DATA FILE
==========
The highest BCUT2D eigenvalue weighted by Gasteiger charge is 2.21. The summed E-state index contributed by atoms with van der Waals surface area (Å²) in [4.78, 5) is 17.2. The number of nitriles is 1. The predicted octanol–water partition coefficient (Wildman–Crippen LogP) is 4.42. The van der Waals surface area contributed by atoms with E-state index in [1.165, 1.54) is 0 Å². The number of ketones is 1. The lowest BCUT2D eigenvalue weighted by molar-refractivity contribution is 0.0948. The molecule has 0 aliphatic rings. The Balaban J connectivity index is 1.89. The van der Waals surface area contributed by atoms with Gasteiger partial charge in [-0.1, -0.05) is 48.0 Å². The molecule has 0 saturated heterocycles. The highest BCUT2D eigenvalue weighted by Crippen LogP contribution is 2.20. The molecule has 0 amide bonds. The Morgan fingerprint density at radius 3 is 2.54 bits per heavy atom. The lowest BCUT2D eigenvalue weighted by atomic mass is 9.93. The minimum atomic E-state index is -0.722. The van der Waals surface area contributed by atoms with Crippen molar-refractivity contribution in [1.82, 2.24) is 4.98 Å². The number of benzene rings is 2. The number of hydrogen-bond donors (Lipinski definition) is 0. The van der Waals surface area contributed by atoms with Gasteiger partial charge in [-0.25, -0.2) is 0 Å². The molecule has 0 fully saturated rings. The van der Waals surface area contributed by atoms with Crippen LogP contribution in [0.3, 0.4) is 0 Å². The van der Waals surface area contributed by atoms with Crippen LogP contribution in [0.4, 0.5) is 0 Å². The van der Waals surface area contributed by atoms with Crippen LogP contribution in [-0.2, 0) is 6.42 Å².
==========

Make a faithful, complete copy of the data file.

The highest BCUT2D eigenvalue weighted by Gasteiger charge is 2.21. The summed E-state index contributed by atoms with van der Waals surface area (Å²) in [4.78, 5) is 17.2. The number of nitriles is 1. The predicted octanol–water partition coefficient (Wildman–Crippen LogP) is 4.42. The van der Waals surface area contributed by atoms with E-state index in [1.165, 1.54) is 0 Å². The number of ketones is 1. The lowest BCUT2D eigenvalue weighted by molar-refractivity contribution is 0.0948. The molecule has 0 aliphatic rings. The Balaban J connectivity index is 1.89. The van der Waals surface area contributed by atoms with Gasteiger partial charge in [-0.1, -0.05) is 48.0 Å². The molecule has 0 saturated heterocycles. The highest BCUT2D eigenvalue weighted by Crippen LogP contribution is 2.20. The molecule has 0 amide bonds. The Morgan fingerprint density at radius 3 is 2.54 bits per heavy atom. The lowest BCUT2D eigenvalue weighted by atomic mass is 9.93. The minimum atomic E-state index is -0.722. The van der Waals surface area contributed by atoms with Crippen molar-refractivity contribution in [1.82, 2.24) is 4.98 Å². The number of benzene rings is 2. The number of hydrogen-bond donors (Lipinski definition) is 0. The van der Waals surface area contributed by atoms with Gasteiger partial charge in [-0.25, -0.2) is 0 Å². The molecule has 0 fully saturated rings. The van der Waals surface area contributed by atoms with Crippen LogP contribution in [0.3, 0.4) is 0 Å². The van der Waals surface area contributed by atoms with Crippen LogP contribution in [0.4, 0.5) is 0 Å². The van der Waals surface area contributed by atoms with Crippen LogP contribution in [-0.2, 0) is 6.42 Å².